In Chicago, by the academic year 2002-2003, 87 percent of public-school enrollment was black or Hispanic; less than 10 percent of children in the schools were white. In Washington, D.C., 94 percent of children were black or Hispanic; less than 5 percent were white. In St. Louis, 82 percent of the student population were black or Hispanic; in Philadelphia and Cleveland, 79 percent; in Los Angeles, 84 percent, in Detroit, 96 percent; in Baltimore, 89 percent. In New York City, nearly three quarters of the students were black or Hispanic

Anonymous said...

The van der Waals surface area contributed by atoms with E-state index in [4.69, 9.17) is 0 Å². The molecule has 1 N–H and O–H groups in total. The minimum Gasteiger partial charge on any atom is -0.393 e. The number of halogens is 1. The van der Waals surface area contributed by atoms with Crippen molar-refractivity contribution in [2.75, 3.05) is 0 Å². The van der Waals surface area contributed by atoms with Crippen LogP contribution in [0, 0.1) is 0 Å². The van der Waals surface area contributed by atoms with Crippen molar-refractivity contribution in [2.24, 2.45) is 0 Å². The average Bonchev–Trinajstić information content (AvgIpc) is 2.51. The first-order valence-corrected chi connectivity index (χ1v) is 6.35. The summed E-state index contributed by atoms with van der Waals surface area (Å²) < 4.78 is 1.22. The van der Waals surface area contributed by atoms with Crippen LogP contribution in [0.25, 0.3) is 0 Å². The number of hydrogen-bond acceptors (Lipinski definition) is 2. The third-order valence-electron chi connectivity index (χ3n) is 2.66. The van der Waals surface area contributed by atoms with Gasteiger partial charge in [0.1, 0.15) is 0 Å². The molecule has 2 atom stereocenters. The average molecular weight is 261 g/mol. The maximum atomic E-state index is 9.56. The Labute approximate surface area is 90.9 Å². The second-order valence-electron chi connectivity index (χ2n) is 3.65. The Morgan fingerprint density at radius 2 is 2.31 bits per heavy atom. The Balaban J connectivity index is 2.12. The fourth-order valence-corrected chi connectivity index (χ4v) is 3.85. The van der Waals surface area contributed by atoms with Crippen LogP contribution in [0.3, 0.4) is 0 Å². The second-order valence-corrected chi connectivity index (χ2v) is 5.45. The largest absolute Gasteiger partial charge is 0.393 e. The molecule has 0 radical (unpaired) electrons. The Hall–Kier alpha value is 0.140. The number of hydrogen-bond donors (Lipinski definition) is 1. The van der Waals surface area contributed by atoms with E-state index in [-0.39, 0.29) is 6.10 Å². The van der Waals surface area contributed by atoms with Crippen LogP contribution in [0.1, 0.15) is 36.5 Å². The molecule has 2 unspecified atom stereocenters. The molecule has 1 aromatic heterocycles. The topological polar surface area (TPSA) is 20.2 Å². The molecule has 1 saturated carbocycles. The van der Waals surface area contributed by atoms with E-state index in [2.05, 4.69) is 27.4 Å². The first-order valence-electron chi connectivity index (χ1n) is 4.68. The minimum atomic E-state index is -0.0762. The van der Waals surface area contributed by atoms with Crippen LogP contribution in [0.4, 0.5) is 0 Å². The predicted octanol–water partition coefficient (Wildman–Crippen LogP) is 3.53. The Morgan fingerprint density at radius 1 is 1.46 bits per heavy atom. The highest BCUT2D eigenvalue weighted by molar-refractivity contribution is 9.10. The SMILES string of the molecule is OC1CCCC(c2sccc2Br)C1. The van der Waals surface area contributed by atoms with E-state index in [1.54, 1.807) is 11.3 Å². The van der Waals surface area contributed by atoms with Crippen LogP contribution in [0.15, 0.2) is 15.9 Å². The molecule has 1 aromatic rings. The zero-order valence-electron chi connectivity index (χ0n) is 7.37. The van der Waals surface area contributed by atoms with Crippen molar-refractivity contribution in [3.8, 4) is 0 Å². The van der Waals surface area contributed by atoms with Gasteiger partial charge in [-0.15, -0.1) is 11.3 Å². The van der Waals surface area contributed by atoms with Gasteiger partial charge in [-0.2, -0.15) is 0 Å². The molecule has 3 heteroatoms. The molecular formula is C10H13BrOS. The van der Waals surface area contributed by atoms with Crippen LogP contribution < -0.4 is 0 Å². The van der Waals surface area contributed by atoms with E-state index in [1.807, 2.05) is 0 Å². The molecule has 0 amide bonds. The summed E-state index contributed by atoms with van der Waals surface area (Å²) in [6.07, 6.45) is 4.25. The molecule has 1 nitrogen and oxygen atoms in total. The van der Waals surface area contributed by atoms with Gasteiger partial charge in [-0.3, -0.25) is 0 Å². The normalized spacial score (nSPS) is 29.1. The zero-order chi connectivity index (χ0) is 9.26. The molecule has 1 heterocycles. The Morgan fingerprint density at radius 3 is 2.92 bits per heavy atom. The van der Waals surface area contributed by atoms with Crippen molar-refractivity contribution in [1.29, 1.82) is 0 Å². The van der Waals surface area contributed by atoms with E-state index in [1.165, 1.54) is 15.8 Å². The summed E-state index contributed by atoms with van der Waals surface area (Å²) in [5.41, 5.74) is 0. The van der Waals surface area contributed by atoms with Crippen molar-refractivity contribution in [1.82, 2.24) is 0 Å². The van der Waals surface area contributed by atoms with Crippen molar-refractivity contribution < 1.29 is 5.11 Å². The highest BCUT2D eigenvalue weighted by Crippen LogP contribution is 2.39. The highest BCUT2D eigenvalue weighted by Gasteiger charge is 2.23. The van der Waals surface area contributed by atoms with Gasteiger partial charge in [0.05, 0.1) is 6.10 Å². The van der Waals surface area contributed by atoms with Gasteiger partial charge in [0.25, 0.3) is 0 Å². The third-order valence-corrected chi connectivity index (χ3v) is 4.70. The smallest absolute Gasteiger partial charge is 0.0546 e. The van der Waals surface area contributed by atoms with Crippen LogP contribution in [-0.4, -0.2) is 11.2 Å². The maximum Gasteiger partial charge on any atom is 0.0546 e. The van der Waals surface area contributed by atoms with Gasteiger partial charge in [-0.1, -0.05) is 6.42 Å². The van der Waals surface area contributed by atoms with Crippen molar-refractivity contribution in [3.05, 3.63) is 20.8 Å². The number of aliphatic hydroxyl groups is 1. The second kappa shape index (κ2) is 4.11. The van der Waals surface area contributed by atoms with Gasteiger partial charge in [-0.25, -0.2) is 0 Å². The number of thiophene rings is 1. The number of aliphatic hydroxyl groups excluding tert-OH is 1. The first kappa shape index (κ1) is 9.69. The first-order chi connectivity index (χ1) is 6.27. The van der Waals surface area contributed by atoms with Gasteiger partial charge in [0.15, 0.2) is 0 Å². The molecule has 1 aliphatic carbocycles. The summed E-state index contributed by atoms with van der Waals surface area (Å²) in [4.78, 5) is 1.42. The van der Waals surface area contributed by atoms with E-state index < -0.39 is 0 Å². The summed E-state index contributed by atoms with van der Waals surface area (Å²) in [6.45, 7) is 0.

So you can copy and paste anon. Why don't you tell us what you really think?

Common Sense for the Ages said...

Me thinks both the author and Denis get it partially correct:

1. "Students who come from families with ... parents who value education" tend to do better in school. Doesn't matter the parent's education level, but their attitude towards education. Recent immigrants may be under-educated but they recognise "free" public education as an opportunity for their family. Conversely American families mired in poverty over multiple generations often have given up on school (among other things).

2. The "most important job ... at an underperforming school is to accept no excuses". Fair enough, the right attitude in almost all situations. But reality does intrude and provide context. If 10 - 25% of an oversized class is misbehaving, a teacher's great attitude will not typically overscome that hurdle. That reality rises largely from families that do not partner with schools.